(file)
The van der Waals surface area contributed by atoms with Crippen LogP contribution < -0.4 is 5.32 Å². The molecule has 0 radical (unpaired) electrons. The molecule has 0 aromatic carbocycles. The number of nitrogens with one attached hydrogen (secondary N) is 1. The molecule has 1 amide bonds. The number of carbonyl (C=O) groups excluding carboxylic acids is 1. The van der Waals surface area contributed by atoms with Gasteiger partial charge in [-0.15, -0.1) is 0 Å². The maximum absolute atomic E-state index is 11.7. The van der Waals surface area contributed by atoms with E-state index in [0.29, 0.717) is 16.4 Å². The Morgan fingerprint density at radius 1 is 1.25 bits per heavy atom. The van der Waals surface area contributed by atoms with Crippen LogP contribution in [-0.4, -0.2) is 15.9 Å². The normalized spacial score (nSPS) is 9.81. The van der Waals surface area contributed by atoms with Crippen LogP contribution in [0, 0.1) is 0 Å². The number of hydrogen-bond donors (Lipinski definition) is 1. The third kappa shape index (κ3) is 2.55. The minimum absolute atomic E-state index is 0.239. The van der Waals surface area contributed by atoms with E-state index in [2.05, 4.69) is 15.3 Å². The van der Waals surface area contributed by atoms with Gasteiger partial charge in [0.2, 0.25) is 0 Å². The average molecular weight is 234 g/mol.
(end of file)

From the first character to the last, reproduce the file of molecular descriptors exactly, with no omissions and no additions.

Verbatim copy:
The van der Waals surface area contributed by atoms with Crippen LogP contribution < -0.4 is 5.32 Å². The molecule has 0 radical (unpaired) electrons. The molecule has 0 aromatic carbocycles. The number of nitrogens with one attached hydrogen (secondary N) is 1. The molecule has 1 amide bonds. The number of carbonyl (C=O) groups excluding carboxylic acids is 1. The van der Waals surface area contributed by atoms with Gasteiger partial charge in [-0.15, -0.1) is 0 Å². The maximum absolute atomic E-state index is 11.7. The van der Waals surface area contributed by atoms with E-state index in [0.29, 0.717) is 16.4 Å². The Morgan fingerprint density at radius 1 is 1.25 bits per heavy atom. The van der Waals surface area contributed by atoms with Crippen LogP contribution in [-0.4, -0.2) is 15.9 Å². The normalized spacial score (nSPS) is 9.81. The van der Waals surface area contributed by atoms with Crippen LogP contribution in [0, 0.1) is 0 Å². The number of hydrogen-bond donors (Lipinski definition) is 1. The third kappa shape index (κ3) is 2.55. The minimum absolute atomic E-state index is 0.239. The van der Waals surface area contributed by atoms with E-state index in [2.05, 4.69) is 15.3 Å². The van der Waals surface area contributed by atoms with Gasteiger partial charge in [0.2, 0.25) is 0 Å². The average molecular weight is 234 g/mol.